The town has been making minor improvements from trail signs to foot bridges in a piecemeal fashion by using interest money accrued from the environmental trust fund grant. The new arrangement will add county resources to the mix and speed up the timetable for a finished trail system.

“Slowly over the years we’ve budgeted money out of the interest to improve the park,” Graham said. “It’s just an amazing opportunity to speed up the timeframe for the park’s improvements.”

Emily Elders, recreation project manager for Jackson County, said Pinnacle Park was identified as a priority in the Jackson County Greenways Project master plan adopted in August.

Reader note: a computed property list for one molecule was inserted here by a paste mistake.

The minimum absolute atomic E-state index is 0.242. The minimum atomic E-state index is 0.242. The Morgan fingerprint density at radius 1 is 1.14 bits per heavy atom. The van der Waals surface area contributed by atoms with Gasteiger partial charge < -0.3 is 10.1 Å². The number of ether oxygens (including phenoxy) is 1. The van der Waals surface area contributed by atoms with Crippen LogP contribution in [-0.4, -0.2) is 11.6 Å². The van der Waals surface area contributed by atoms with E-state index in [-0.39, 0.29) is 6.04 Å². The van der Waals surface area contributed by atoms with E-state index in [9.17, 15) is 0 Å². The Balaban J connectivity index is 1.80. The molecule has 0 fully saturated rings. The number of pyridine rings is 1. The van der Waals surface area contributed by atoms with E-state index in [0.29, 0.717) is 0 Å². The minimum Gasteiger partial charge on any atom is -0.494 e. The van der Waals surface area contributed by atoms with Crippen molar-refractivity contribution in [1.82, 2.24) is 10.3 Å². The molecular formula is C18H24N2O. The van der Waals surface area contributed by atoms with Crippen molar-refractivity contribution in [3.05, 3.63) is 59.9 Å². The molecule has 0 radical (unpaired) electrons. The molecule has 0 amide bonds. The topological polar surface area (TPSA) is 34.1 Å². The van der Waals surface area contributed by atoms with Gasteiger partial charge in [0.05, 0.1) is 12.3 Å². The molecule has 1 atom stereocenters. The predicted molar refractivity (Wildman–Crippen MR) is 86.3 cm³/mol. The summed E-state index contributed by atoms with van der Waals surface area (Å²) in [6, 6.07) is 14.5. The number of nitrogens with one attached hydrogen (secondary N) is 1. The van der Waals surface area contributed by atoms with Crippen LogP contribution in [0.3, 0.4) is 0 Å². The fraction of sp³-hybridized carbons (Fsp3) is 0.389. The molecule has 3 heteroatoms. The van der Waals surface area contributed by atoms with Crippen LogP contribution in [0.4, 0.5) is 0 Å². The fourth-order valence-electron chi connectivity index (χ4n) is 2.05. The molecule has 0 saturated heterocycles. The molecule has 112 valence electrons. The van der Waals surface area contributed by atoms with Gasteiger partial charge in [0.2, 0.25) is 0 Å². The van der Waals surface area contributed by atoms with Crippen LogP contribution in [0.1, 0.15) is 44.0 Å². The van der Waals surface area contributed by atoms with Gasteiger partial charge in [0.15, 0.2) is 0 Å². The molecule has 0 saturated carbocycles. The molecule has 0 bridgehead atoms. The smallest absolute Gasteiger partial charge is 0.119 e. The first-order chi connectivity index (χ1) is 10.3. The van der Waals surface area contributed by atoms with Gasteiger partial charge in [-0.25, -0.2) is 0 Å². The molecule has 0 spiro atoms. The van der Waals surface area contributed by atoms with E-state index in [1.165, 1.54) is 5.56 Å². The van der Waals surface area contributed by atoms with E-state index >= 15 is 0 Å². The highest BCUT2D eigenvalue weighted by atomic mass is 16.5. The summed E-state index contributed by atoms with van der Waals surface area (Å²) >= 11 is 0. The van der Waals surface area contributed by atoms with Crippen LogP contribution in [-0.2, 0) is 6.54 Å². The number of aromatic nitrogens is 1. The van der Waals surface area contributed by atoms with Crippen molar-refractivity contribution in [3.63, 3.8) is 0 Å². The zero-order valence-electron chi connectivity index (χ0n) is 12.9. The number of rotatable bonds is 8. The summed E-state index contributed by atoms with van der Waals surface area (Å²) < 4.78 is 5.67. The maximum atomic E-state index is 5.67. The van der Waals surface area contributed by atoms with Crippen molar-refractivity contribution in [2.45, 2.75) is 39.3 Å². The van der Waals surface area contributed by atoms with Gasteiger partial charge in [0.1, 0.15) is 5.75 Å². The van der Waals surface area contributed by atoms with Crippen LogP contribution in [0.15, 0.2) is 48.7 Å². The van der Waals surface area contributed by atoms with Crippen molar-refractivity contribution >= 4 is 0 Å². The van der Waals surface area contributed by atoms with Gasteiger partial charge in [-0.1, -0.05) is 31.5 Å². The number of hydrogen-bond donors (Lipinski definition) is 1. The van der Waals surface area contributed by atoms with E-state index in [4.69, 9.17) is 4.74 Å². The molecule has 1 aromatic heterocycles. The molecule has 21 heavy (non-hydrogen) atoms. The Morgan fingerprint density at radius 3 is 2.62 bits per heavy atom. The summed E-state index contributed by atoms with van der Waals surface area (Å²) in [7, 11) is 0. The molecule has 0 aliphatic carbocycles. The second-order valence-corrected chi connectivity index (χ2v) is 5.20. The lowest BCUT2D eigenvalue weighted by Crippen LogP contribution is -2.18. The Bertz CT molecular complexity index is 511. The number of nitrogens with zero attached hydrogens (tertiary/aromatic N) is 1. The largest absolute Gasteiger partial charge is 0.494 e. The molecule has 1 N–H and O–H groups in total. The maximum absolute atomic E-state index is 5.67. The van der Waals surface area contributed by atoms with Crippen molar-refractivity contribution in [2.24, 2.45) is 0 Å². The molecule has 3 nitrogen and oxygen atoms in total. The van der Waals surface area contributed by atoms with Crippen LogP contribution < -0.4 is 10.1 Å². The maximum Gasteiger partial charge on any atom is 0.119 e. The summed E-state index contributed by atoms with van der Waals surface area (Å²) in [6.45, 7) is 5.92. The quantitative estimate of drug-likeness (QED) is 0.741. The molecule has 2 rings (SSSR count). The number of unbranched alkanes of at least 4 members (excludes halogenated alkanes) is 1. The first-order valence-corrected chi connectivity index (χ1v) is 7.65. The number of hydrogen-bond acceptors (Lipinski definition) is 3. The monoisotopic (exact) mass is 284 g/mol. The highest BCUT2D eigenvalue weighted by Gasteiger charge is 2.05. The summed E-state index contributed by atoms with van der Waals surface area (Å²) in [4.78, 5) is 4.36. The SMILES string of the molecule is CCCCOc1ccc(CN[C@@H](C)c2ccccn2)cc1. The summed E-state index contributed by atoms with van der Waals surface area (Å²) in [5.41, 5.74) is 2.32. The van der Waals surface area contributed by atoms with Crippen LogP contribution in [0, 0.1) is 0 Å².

“Pinnacle is one of those places that’s close in so it’s accessible and it was something we felt was really important so we made it a priority in the master plan,” Elder said.


Fixing up trails

The existing trail system, which has developed more or less spontaneously needs significant work, according to Tim Johnson, regional trail representative for the N.C. Department of Environment and Natural Resources.

Johnson provided a report on the current state of the trails, which included a to-do list. Elders said a hands-on action plan is exactly what her volunteer base needs.

“He really recommended that we look at adding some of these things because trail-building is its own profession, and we wanted to lend them the resources we have,” Elders said.